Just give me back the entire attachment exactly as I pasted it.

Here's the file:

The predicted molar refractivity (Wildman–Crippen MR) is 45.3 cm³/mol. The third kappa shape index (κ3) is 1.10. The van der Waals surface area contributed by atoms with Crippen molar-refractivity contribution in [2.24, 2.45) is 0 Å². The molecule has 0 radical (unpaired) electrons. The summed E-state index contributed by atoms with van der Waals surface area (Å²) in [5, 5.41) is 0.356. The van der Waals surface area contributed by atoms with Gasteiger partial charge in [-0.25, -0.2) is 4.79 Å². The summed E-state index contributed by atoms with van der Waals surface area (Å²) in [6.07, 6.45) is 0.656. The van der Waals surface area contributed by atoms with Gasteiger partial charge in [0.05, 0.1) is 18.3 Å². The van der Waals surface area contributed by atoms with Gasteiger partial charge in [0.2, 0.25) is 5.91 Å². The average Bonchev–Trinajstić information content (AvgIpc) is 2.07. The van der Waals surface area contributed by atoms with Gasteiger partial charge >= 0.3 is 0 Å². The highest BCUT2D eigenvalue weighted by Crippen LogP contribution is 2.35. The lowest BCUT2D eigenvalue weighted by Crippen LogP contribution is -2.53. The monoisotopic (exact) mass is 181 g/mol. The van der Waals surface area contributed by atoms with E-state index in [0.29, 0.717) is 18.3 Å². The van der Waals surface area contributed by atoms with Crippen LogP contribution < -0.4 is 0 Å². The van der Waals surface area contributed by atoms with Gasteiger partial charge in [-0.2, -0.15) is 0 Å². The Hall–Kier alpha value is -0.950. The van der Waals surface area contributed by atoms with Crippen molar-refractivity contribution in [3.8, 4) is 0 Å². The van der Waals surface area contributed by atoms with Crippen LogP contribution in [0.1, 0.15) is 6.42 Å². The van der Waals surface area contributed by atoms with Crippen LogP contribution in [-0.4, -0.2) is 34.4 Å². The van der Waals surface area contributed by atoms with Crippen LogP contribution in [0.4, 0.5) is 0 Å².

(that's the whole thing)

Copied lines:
The predicted molar refractivity (Wildman–Crippen MR) is 45.3 cm³/mol. The third kappa shape index (κ3) is 1.10. The van der Waals surface area contributed by atoms with Crippen molar-refractivity contribution in [2.24, 2.45) is 0 Å². The molecule has 0 radical (unpaired) electrons. The summed E-state index contributed by atoms with van der Waals surface area (Å²) in [5, 5.41) is 0.356. The van der Waals surface area contributed by atoms with Gasteiger partial charge in [-0.25, -0.2) is 4.79 Å². The summed E-state index contributed by atoms with van der Waals surface area (Å²) in [6.07, 6.45) is 0.656. The van der Waals surface area contributed by atoms with Gasteiger partial charge in [0.05, 0.1) is 18.3 Å². The van der Waals surface area contributed by atoms with Gasteiger partial charge in [0.2, 0.25) is 5.91 Å². The average Bonchev–Trinajstić information content (AvgIpc) is 2.07. The van der Waals surface area contributed by atoms with Gasteiger partial charge >= 0.3 is 0 Å². The highest BCUT2D eigenvalue weighted by Crippen LogP contribution is 2.35. The lowest BCUT2D eigenvalue weighted by Crippen LogP contribution is -2.53. The monoisotopic (exact) mass is 181 g/mol. The van der Waals surface area contributed by atoms with E-state index in [0.29, 0.717) is 18.3 Å². The van der Waals surface area contributed by atoms with Crippen LogP contribution < -0.4 is 0 Å². The van der Waals surface area contributed by atoms with Gasteiger partial charge in [-0.2, -0.15) is 0 Å². The Hall–Kier alpha value is -0.950. The van der Waals surface area contributed by atoms with Crippen molar-refractivity contribution in [3.8, 4) is 0 Å². The van der Waals surface area contributed by atoms with Crippen LogP contribution in [0.1, 0.15) is 6.42 Å². The van der Waals surface area contributed by atoms with Crippen LogP contribution in [-0.4, -0.2) is 34.4 Å². The van der Waals surface area contributed by atoms with Crippen LogP contribution in [0.4, 0.5) is 0 Å².